It must be my fault. I've enabled him in sort of a way. Maybe if I just stopped doing everything then he would have to take care of it on his own. But did I dare? I was afraid the bills wouldn't get paid, kids wouldn't get their assignments done and the house would go to pot. How could I? I guess I didn't really want to give up all control, but I just wanted the feeling that I could if I wanted to. And maybe I just wanted a little bit of help. Some relaxation time. Something.

And maybe I wanted the feeling of knowing my husband could choose to do things on his own without my suggestion. Wouldn't that be nice?

Or look at me? I've sort of developed into a rambling fool! It's probably again my own fault, but I have developed this awful problem where I can't stop talking. With Asperger's, there is a sort of processing delay where the person must stop and process everything before they speak. I often am very impatient and can't handle the long pause after I ask a question or talk, so I will just keep on talking.

I wanted to be loved or surprised or not have to specifically tell my husband of what to do for me on my birthday or a holiday, or how to show me he loved me. It didn't seem so special when I'd been the one to suggest an activity or action.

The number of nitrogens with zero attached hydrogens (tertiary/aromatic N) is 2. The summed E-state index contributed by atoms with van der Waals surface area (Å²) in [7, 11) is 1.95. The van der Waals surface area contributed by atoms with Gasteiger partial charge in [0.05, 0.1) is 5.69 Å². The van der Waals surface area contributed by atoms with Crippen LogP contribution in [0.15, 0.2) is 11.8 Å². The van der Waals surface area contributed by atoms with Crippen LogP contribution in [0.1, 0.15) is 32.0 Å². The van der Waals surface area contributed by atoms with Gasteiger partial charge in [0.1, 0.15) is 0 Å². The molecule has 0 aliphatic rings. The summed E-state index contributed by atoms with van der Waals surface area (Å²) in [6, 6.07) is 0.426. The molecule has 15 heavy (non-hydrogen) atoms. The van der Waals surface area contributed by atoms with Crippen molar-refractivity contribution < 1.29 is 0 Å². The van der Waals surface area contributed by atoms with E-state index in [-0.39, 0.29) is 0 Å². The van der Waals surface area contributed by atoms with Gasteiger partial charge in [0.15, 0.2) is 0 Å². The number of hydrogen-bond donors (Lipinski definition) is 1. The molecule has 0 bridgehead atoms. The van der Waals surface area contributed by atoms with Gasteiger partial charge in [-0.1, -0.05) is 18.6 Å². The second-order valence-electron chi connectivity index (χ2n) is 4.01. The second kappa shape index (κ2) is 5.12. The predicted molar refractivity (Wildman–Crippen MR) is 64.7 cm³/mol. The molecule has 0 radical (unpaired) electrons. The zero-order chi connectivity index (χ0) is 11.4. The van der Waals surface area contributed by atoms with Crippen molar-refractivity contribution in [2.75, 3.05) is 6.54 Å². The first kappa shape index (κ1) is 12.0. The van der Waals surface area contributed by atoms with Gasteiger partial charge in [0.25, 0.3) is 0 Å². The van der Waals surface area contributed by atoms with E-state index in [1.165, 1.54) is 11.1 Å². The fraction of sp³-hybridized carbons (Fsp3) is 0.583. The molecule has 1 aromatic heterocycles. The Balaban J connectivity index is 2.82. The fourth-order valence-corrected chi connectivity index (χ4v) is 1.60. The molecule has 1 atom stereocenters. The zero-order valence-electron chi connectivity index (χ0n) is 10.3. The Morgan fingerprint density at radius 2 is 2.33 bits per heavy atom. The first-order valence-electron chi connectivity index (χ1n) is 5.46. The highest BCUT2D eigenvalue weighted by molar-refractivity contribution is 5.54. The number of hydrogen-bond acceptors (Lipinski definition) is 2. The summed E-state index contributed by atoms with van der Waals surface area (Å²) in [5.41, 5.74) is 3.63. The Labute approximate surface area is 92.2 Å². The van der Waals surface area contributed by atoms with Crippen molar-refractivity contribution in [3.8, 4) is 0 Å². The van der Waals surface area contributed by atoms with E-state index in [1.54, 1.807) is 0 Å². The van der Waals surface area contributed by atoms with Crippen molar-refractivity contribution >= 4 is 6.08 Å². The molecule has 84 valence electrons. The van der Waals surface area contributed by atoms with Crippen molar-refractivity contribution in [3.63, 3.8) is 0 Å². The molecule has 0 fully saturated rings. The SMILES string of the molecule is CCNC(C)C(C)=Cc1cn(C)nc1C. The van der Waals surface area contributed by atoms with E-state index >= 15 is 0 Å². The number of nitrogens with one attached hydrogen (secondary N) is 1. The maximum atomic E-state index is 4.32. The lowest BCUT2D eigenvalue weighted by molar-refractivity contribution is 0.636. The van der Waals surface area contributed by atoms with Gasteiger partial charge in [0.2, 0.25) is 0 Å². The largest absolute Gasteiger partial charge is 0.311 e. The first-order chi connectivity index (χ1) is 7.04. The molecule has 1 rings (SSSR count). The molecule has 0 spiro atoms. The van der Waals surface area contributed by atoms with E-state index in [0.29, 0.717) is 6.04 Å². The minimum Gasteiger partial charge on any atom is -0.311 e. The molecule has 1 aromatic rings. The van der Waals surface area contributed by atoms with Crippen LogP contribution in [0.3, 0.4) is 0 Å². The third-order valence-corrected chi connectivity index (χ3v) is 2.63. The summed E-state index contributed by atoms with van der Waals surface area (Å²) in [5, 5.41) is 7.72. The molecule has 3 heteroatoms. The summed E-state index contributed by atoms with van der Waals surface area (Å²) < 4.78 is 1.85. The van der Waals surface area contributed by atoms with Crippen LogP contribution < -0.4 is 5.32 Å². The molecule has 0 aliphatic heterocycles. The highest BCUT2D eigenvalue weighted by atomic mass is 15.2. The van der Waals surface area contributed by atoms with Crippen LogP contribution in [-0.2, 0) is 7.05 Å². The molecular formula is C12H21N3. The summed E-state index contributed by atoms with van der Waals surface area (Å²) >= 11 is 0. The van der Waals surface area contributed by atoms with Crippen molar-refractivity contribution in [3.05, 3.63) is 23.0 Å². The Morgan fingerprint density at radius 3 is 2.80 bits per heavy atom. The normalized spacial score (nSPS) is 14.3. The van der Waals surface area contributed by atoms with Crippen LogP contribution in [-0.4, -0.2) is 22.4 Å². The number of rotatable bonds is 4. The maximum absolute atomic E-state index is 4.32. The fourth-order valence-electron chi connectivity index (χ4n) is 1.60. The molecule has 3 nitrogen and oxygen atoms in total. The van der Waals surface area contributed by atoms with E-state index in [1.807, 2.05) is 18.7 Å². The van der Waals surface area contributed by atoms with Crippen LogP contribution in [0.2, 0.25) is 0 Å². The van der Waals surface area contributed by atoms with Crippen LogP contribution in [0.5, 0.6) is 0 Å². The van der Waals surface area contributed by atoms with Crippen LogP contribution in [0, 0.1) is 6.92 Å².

All these things overwhelmed me and I felt so frustrated and alone. I didn't know what to do, and I didn't like the way I was feeling.

Frustrating as it was, I confronted my husband one night, and as many things I said came out too literal, my poor husband was terribly devastated.

(Sorry to leave you hanging here, but I'll continue in another post. Don't worry, everything gets worked out somewhat.)

2 comments:

Me said...

Oh man. I can understand where you are coming from but under different circumstances. I'll be waiting for the follow up :0)

Hugs!

skoda user said...

I so understand where you are coming from. I am 56yrs old and been married to my aspergers husband for 36yrs. The misunderstandings have been endless and pervasive. I have (almost) wanted to end the marriage so many times. I have been exhausted, frustrated and despondant so many times and have suffered depression on and off for most of that time too. He would always respond with defiance and a complete lack of understanding, twisting everything I said.
I have only just discovered this year that he almost certainly has aspergers along with his late father, his adult sister, our adult daughter, my mother,and my niece: so it is in both sides of the family. It is a real challenge to deal with.